Windows vs Linux: Security, Support and Design

Can the open source upstart really stand up to Microsoft's enterprise juggernaut?

Windows vs Linux: Support

As it's created and maintained by a community of passionate fans, Linux has a huge wealth of information to fall back on, in the form of tips, tricks, forums and tutorials from other users and developers.

However, it's somewhat fragmented and disarrayed, with little in the way of a comprehensive, cohesive support structure for many distros. Instead, anyone with a problem often has to brave the wilderness of Google to find another user with the answer.

Microsoft is much better at collating its resources. Though it doesn't have quite the amount of raw information that's available regarding Linux, it's made sure that the help documents it does have are relatively clear and easy to access.

There's also a similar network of Windows forums and tutorials if the official assistance doesn't help you.

Windows vs Linux: Security

Security is a cornerstone of the Linux OS, and one of the principal reasons for its popularity among the IT community. This reputation is well deserved and stems from a number of contributing factors.

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One of the most effective ways Linux secures its systems is through privileges. Linux does not grant full administrator or root' access to user accounts by default, whereas Windows does. Instead, accounts are usually lower-level and have no privileges within the wider system.

This means that when a virus gets in, the damage it can do is limited, and restricted mainly to files and folders on the individual machine. This can be incredibly beneficial from a damage control standpoint, since it's far easier to simply replace one machine than scour the entire network for malware traces.

There's also the fact that open source code, such as Linux software, is generally thought to be more secure and better maintained, due to the number of people scanning it for flaws. Similar to the infinite monkeys' principal, Linus' Law' (named after Torvalds), states that "given enough eyeballs, all bugs are shallow".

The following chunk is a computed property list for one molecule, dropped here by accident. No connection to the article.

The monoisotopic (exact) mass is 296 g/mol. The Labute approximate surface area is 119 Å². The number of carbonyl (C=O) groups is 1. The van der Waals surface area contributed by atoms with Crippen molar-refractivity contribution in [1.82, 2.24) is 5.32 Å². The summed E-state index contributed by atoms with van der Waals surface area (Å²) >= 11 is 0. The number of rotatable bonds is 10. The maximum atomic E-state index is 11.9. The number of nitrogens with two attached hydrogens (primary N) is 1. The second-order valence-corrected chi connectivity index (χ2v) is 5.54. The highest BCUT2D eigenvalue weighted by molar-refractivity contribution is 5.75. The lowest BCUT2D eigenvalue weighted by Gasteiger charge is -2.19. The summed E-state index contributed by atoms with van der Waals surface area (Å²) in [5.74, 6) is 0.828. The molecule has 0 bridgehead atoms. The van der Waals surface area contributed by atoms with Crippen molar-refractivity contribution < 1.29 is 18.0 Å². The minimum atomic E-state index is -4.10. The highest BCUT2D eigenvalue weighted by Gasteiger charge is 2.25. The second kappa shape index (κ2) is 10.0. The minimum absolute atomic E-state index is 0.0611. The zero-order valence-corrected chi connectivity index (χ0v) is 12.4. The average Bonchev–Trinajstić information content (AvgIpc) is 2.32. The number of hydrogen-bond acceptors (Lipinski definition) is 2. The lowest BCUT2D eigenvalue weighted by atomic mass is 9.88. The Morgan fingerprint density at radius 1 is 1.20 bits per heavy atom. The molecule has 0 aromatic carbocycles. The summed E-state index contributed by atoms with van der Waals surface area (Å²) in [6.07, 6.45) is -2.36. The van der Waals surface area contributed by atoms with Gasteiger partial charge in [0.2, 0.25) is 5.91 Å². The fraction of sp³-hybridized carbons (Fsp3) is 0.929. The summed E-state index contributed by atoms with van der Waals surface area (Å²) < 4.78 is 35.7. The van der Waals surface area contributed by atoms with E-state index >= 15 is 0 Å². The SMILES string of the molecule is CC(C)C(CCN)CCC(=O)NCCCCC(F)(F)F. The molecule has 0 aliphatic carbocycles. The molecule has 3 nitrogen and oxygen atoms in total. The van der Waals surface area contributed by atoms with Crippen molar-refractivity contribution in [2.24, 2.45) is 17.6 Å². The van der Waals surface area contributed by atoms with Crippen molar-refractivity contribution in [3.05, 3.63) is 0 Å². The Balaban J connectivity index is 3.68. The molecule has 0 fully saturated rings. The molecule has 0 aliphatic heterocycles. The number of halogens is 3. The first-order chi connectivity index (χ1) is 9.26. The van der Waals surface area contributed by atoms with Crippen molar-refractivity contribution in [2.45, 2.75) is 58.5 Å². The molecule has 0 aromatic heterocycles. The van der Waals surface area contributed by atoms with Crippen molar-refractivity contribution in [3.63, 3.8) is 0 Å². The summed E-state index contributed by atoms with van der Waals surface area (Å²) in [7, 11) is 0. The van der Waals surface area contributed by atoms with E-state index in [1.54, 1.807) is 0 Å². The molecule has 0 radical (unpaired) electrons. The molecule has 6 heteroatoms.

Possibly most important, however, is the issue of compatibility. As we mentioned earlier, virtually all software is written for Windows, and this also applies to malware.

Given that the number of Windows machines in the world vastly outnumbers the number of Linux ones, cyber attacks targeting Microsoft's OS are much more likely to succeed, and therefore much more worthwhile prospects for threat actors.

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This isn't to say that Linux machines are totally immune from being targeted, of course, but statistically, you're probably safer than with Windows, provided you stick to best practice.

Windows vs Linux: Layout, Design and User Interface

As we mentioned above, the sheer volume of distros means that users are spoilt for choice in terms of design. There are distros that visually emulate both OSX and Windows, as well as stripped-down systems for those that favour minimalism.

Some, of course, are visually dire, but that's the risk of community-created software. Most of the major distros, however, are very well-designed, particularly corporate-backed offerings such as Ubuntu and Fedora.

In the end, a lot of it comes down to personal taste. We should mention, though, that many Linux variants will require an adjustment period for those familiar with Windows or OSX. They're also just that little bit less polished when compared with the big boys.

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